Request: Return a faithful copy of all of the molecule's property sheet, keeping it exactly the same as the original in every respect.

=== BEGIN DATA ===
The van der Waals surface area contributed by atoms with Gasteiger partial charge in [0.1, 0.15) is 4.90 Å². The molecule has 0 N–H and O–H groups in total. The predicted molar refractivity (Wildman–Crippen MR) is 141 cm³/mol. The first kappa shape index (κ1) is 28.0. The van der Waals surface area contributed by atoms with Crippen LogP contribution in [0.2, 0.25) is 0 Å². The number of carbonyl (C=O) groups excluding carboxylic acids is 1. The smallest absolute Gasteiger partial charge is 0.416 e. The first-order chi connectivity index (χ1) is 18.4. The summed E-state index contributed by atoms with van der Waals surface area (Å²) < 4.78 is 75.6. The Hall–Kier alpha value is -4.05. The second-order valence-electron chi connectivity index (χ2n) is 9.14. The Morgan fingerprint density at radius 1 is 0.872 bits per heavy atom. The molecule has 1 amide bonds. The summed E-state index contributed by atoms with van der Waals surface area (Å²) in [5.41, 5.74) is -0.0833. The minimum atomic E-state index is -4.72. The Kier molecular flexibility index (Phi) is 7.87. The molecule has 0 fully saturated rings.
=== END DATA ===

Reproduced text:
The van der Waals surface area contributed by atoms with Gasteiger partial charge in [0.1, 0.15) is 4.90 Å². The molecule has 0 N–H and O–H groups in total. The predicted molar refractivity (Wildman–Crippen MR) is 141 cm³/mol. The first kappa shape index (κ1) is 28.0. The van der Waals surface area contributed by atoms with Crippen LogP contribution in [0.2, 0.25) is 0 Å². The number of carbonyl (C=O) groups excluding carboxylic acids is 1. The smallest absolute Gasteiger partial charge is 0.416 e. The first-order chi connectivity index (χ1) is 18.4. The summed E-state index contributed by atoms with van der Waals surface area (Å²) < 4.78 is 75.6. The Hall–Kier alpha value is -4.05. The second-order valence-electron chi connectivity index (χ2n) is 9.14. The Morgan fingerprint density at radius 1 is 0.872 bits per heavy atom. The molecule has 1 amide bonds. The summed E-state index contributed by atoms with van der Waals surface area (Å²) in [5.41, 5.74) is -0.0833. The minimum atomic E-state index is -4.72. The Kier molecular flexibility index (Phi) is 7.87. The molecule has 0 fully saturated rings.